Cox Automotive urges automotive retail businesses to put customers first when building their future omnichannel strategy, paying attention to recent findings from ICDP. In the latest edition of AutoFocus, Cox Automotive outlines the importance of developing an omnichannel approach which combines online and offline touchpoints to deliver an outstanding customer experience and foster loyalty.
Philip Nothard, Insight and Strategy Director at Cox Automotive, explained: “For anyone working in the downstream end of the motor industry, it is clear we’re going through a period of massive change. This has left many retailers confused and wondering how to prioritise their resources. With the emergence of countless new approaches, concepts, and tools, it is easy to forget that these techniques are just fragments of the overall picture that is modern retailing. Our aim should always be to support customers, and we must evolve in line with their needs.”
A joined-up approach
Steve Young, Managing Director of ICDP, summarises the organisation’s recent consumer research. In AutoFocus, he states: “We found that 80% of customers want to use both online and face-to-face channels during their new car buying journey, rather than solely one or the other. There needs to be more focus on how the two work together in an omnichannel sales approach to offer customers a seamless buying experience.”
In AutoFocus, Cox Automotive highlights the need for a unified sales process underpinned by IT infrastructure that is accessible to manufacturers, retailers, and customers. Technology can unlock the potential of customer data to create a more efficient retail environment. However, progress in creating such an integrated system has been slow.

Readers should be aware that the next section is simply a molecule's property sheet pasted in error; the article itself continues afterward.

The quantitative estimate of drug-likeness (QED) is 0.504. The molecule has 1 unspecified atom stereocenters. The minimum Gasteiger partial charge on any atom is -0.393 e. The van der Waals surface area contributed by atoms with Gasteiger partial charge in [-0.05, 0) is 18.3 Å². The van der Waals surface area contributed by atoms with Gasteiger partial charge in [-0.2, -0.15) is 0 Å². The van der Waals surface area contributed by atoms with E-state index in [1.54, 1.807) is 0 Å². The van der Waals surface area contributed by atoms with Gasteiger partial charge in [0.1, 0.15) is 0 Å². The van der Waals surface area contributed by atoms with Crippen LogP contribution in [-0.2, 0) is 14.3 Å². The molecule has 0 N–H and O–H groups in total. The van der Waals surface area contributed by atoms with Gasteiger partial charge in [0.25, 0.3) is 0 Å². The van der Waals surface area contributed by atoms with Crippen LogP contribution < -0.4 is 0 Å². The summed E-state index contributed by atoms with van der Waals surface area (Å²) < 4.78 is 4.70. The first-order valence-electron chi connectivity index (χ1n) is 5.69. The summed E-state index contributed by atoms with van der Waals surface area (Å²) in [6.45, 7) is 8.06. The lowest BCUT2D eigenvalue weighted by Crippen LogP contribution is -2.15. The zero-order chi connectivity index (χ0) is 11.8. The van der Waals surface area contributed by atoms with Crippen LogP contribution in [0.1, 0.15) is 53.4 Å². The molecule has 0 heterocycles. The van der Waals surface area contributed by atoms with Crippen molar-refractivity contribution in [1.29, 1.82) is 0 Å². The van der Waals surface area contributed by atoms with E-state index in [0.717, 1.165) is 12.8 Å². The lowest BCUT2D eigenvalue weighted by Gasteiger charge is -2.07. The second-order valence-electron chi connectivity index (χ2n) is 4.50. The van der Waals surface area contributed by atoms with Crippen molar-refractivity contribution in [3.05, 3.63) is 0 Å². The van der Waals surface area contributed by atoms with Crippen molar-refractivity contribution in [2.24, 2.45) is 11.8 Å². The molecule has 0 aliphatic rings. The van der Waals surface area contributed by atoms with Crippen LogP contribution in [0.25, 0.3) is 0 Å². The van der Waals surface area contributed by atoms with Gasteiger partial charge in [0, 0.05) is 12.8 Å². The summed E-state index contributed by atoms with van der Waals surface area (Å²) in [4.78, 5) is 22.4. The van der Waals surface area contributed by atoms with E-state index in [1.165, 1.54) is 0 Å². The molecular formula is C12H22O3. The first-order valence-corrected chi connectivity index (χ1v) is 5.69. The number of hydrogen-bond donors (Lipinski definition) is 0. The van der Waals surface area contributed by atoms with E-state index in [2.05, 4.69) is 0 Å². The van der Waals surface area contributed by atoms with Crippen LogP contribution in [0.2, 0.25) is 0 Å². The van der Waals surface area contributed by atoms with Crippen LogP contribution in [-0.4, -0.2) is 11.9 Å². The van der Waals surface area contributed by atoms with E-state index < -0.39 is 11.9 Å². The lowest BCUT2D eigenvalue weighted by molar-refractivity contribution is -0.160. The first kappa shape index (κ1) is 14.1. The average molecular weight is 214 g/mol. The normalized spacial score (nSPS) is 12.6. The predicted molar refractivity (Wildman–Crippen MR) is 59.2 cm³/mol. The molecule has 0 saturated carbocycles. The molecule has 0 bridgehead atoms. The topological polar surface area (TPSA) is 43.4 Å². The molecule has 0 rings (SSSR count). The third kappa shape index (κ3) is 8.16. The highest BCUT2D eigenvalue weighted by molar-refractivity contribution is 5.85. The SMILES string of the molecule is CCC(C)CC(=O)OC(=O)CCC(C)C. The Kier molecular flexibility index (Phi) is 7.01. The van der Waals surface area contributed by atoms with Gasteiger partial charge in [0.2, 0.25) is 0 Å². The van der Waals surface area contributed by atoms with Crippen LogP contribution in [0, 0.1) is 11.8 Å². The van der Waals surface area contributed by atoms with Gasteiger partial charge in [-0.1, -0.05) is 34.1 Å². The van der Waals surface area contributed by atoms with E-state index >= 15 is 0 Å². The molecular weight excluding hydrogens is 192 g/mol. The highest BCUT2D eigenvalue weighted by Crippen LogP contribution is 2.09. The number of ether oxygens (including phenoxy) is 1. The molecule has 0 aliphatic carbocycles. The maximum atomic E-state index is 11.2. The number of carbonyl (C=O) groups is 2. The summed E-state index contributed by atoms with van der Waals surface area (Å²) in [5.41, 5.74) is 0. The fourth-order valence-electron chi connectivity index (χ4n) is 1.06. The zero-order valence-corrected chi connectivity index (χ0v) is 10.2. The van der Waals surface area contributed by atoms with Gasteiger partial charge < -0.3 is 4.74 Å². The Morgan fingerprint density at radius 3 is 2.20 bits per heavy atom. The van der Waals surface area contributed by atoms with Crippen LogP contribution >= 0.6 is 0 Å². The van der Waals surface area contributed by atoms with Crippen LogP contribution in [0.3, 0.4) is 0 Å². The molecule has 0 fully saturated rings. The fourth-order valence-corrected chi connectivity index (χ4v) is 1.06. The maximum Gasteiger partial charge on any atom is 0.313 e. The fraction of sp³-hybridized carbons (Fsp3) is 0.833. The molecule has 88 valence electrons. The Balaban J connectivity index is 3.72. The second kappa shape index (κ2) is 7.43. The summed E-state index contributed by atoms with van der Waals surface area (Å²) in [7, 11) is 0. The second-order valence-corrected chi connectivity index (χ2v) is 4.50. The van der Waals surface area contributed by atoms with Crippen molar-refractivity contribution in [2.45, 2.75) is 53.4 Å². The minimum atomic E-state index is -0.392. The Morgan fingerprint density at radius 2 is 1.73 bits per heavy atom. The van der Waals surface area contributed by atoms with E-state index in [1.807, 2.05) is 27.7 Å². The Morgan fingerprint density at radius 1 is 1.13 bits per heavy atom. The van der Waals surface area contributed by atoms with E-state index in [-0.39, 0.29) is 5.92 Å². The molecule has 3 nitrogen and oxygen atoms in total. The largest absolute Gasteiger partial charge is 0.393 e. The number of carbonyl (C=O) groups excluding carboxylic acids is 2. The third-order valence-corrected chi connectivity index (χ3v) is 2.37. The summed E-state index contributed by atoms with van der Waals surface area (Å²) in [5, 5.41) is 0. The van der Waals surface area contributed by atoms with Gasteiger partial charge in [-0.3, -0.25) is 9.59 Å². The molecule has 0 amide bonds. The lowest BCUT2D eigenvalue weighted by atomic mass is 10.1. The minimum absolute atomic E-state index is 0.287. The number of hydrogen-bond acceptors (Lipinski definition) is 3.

The power of people
Although technology has the potential to enrich customer journeys, great people still have the biggest impact in this regard. Steve Young commented: “Customers have repeatedly highlighted that it is people who can make their customer experience great. ICDP research dating back to 2008, when the digital age truly began, has consistently shown that the most influential factor on a car buying journey is the quality of the people at the dealership and the interactions those customers have with them.”
Despite the growing importance of online channels, customers still value having physical access to cars, while being able to test drive is an influential factor in purchasing decisions. However, this has become increasingly challenging due to the proliferation of models and variants within most manufacturers’ ranges, so it is impossible to have a truly representative selection on display and to test drive. This highlights another challenge in terms of operational and inventory costs for retailers to store more vehicles.
However, a range of approaches has been adopted to address this, including manufacturer planning and ownership of display and demonstrator cars, having some models available only at regional hubs, using physically larger colour and trim samples, and digital tools, including virtual reality.
Philip Nothard explains: “There are three building blocks of effective retail that work to meet customer’s needs. I would argue that everything else is peripheral or a tactical option for meeting a specific need.
“If, as an industry, we can create a unified retail platform, attract good quality people, and generate an appropriate mix of display and demonstrator cars, then we have the foundations for fully meeting retail customer expectations. Moreover, anyone who achieves this will have the building blocks that allow them to differentiate themselves from competitors who keep trying to apply point solutions to a model that needs more fundamental reform.”